Dear Ann:

My wife, age 52, was diagnosed with kidney cancer three years ago, and had a kidney surgically removed. Thankfully, doctors managed to get it in time, and "Mildred" recovered beautifully.

When Mildred returned home from the hospital, she began to see a psychologist who recommended she contact a man in our town who had had a similar operation and could act as a mentor. My wife called "Harry," and invited him to our home. He was 48, divorced, warm and outgoing, and owned a prosperous business. Harry visited Mildred occasionally, and they discussed how best to cope with kidney disease, whether vitamins were helpful, and so on.

A few weeks later, Mildred purchased a cell phone, and had the monthly bill forwarded to her place at work. I never heard her phone conversations, nor did I see the bills, but I did question her about having the bills forwarded to her office. When she confessed that she did not want me to see her personal calls, I decided to investigate. I learned that Mildred made 120 calls to Harry on her cell phone. She called him morning, noon and night, every day of the week. Three calls were made from out of state while she was visiting our son.

When I confronted Mildred about all these calls, she said, "Harry is my friend. I needed him. He saved my life. His voice gives me strength." Later, I found a note, written in her shorthand. I asked her to read it to me, but she refused, so I had the note translated by a professional. It said, "I can't see you anymore. I have a husband. You knew that from the beginning."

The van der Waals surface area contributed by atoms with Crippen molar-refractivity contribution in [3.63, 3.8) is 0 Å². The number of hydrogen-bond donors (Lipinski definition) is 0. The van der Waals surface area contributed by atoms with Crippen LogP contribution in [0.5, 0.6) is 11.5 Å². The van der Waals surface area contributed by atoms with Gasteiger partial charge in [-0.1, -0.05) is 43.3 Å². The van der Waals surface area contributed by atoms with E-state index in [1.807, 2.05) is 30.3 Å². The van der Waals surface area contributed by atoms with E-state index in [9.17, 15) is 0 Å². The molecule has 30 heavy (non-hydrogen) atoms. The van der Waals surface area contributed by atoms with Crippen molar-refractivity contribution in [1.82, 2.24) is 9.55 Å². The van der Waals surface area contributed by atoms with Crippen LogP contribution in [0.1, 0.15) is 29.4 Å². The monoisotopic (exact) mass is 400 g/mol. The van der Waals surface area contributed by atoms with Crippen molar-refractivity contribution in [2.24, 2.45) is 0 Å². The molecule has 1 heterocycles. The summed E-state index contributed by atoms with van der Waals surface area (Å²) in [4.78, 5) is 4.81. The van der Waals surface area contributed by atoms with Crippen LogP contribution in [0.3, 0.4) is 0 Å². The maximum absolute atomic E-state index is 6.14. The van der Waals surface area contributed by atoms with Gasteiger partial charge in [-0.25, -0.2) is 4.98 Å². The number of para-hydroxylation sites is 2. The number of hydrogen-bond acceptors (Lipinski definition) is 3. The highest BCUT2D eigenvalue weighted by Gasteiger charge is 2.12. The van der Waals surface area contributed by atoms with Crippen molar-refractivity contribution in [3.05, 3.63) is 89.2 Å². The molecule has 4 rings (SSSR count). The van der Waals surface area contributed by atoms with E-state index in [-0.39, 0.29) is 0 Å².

What do you make of this?


No mystery here. Harry and Mildred have been getting together. Mildred telling Harry that she can't see him anymore indicates that she is ending the relationship. Her statement, "You knew I had a husband from the beginning" is interesting. She knew it, too, so there is plenty of blame to go around.

Apparently, whatever was going on is over, so forgive and forget.

Dear Ann:

Do you remember the old saying, "April showers bring May flowers?" Well, the true story I am about to relate is a takeoff on that adage:

There was a man in our town named August Flowers. He married a woman named May. She then became May Flowers. In time, they had a baby girl, and named her April. One day, friends came over to meet the newcomer. When the mother brought her out, after all the "ooohs and aaahs," she sat the baby on her lap for more admiring comments.

Suddenly, the mother looked stricken. It seems the baby had wet all over her lap. The mother then good-naturedly said, "Well, it's true. April Flowers brings May showers."

J.P. in Gilroy, Calif.

I wonder if that good-natured mother ever heard of plastic pants that go over cloth diapers. I recommend them.

Dear Ann:

I think I have a Gem of the Day for you. I found it in the Zero Population Growth Reporter. Here it is:

When Elvis Presley died in 1977, there were 48 professional Elvis impersonators. In 1996, there were 7,328. If this rate of growth continues, by the year 2012, one person in every four will be an Elvis impersonator.

Chicago Fan

No thanks for that chilling statistic, if your numbers are correct. By 2012, maybe there will be passenger flights to the moon, and we can then send some of the Elvis impersonators there.

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